She has a law degree from Stanford and clerked for Supreme Court Justice Harry Blackmun and Chief Judge Abner Mikva of the US Circuit Court of Appeals for the DC Circuit.
The 52-year-old Alexander is the author of the best-selling book "The New Jim Crow: Mass Incarceration in the Age of Colorblindness."
She's also a New York Times opinion columnist who wrote over the summer that Americans must deepen their understanding of racial injustice. "Donald Trump would not be the president and George Floyd would not be dead if, after the Civil War, our nation had committed itself to reparations, reconciliation and atonement for the land and people that colonizers stole, sold and plundered," she wrote.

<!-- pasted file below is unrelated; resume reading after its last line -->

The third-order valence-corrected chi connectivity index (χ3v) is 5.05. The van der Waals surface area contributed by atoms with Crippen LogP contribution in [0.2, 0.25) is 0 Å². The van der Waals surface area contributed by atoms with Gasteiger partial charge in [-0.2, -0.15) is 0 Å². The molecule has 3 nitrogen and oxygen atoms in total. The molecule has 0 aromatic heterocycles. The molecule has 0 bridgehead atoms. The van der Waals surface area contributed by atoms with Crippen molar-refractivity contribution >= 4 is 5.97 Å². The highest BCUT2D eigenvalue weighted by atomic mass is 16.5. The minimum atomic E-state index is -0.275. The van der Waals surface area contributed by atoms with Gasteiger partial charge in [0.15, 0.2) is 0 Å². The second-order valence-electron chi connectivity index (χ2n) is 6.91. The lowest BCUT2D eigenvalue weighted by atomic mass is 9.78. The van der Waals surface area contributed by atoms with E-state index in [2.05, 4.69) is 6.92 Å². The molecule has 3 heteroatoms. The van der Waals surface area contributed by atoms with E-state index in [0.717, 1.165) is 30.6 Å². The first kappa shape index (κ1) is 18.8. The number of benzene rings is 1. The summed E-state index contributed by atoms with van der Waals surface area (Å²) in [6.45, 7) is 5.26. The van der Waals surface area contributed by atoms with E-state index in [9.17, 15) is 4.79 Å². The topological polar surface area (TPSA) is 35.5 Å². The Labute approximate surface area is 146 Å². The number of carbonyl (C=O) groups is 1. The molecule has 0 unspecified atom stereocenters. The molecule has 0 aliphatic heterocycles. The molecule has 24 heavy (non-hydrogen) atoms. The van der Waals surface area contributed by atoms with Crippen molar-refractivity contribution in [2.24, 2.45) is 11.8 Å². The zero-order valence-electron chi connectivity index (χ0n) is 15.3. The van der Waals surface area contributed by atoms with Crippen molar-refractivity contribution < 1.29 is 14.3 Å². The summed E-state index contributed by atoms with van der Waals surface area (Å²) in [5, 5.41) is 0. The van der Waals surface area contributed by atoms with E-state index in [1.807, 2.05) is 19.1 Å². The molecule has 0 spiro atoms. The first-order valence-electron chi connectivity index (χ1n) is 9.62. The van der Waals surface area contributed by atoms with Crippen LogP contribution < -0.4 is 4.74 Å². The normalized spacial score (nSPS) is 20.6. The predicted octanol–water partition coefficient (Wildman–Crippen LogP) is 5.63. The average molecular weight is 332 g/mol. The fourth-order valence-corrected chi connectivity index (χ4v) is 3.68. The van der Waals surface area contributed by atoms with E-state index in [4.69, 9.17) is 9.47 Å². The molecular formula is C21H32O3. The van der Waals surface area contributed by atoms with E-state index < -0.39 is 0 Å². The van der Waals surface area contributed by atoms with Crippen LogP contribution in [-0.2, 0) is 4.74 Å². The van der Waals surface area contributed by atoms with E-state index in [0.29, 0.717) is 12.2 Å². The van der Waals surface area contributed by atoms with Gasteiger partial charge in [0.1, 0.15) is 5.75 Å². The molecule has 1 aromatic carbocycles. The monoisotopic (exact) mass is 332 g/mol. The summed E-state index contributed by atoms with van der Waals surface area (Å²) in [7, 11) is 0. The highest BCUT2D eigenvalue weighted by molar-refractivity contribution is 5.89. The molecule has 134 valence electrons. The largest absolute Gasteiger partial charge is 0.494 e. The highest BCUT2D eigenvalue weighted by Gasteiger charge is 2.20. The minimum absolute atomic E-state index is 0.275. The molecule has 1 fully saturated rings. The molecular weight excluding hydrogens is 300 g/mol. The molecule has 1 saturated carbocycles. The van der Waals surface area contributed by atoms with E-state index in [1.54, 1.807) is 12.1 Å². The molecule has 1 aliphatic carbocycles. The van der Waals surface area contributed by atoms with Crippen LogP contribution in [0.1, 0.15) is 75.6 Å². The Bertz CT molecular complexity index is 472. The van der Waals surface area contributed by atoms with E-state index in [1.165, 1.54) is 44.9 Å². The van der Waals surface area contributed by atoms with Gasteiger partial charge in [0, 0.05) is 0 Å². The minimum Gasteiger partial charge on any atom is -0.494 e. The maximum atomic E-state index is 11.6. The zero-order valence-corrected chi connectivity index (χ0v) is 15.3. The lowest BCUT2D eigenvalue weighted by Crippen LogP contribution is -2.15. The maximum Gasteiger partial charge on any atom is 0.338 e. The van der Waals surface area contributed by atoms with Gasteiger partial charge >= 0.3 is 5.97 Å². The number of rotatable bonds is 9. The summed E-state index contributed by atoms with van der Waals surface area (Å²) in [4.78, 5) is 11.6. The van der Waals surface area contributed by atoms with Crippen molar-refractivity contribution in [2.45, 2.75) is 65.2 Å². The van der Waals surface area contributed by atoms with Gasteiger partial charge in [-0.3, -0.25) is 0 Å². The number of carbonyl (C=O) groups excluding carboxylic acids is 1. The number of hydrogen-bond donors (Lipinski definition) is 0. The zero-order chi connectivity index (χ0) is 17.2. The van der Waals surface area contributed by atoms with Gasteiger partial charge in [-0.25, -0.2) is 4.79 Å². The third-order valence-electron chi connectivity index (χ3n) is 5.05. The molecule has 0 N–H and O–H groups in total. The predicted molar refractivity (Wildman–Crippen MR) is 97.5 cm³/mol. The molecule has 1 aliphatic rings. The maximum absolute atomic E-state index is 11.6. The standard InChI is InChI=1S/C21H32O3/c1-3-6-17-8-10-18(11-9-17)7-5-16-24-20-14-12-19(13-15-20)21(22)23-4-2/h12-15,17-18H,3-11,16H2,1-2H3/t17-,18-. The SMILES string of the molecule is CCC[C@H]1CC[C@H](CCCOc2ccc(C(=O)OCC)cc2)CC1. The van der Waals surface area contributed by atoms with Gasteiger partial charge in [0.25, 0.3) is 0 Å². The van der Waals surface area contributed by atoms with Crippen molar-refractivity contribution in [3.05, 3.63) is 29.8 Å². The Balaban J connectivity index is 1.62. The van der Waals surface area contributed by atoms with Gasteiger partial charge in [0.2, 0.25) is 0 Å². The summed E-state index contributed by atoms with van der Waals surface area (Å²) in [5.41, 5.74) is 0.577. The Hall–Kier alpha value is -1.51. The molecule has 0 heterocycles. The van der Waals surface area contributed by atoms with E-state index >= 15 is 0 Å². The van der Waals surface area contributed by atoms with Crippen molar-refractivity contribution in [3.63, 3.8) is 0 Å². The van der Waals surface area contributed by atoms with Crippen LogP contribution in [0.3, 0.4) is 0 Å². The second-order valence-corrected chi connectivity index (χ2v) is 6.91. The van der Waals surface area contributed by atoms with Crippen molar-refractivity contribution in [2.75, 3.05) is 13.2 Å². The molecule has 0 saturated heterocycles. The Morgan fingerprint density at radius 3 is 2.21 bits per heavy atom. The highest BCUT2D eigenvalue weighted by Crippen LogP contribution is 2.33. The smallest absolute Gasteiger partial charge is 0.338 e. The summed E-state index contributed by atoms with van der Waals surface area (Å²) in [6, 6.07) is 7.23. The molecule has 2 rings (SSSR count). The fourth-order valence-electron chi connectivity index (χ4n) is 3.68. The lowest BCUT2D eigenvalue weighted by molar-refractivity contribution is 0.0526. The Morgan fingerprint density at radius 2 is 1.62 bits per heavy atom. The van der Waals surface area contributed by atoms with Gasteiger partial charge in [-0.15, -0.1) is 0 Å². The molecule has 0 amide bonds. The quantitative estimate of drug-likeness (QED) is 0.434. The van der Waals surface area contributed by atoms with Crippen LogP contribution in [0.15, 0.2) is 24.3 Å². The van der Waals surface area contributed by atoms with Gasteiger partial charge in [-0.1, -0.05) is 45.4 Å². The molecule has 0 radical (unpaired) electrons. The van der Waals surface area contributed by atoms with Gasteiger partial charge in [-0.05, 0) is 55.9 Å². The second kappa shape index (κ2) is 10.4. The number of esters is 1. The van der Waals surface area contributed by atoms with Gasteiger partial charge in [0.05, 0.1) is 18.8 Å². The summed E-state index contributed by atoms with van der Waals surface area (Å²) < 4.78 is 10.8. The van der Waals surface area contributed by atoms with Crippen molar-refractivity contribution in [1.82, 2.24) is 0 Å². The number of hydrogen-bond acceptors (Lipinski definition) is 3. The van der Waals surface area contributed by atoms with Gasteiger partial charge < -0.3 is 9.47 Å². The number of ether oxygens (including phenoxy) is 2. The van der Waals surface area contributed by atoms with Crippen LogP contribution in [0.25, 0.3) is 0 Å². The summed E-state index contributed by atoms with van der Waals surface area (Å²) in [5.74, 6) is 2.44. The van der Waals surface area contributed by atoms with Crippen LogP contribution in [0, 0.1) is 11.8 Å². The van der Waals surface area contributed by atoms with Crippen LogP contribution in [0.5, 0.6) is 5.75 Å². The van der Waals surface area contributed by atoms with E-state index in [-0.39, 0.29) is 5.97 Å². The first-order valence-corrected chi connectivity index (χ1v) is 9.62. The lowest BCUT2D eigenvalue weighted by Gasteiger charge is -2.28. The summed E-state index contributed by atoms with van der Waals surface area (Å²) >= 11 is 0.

Sherrilyn Ifill, president and director-counsel of the NAACP Legal Defense Fund
Ifill, 57, has been the leader of the civil-rights group NAACP Legal Defense and Educational Fund since 2013. She was previously a professor at the University of Maryland School of Law in Baltimore.
Ifill, who has a law degree from New York University, has written prolifically about racial justice and police reforms. She wrote in June that elected officials' response to demands for police reforms must be "swift, decisive and transformative."
She is also the author of the 2007 book "On the Courthouse Lawn: Confronting the Legacy of Lynching in the 21st Century." Ifill, whose parents immigrated to the United States from Barbados, is a cousin to the late journalist Gwen Ifill, who died in 2016.
Anita Earls, North Carolina Supreme Court justice
Earls won her seat on the North Carolina Supreme Court in a November 2018 election. She previously founded and led the Southern Coalition for Social Justice.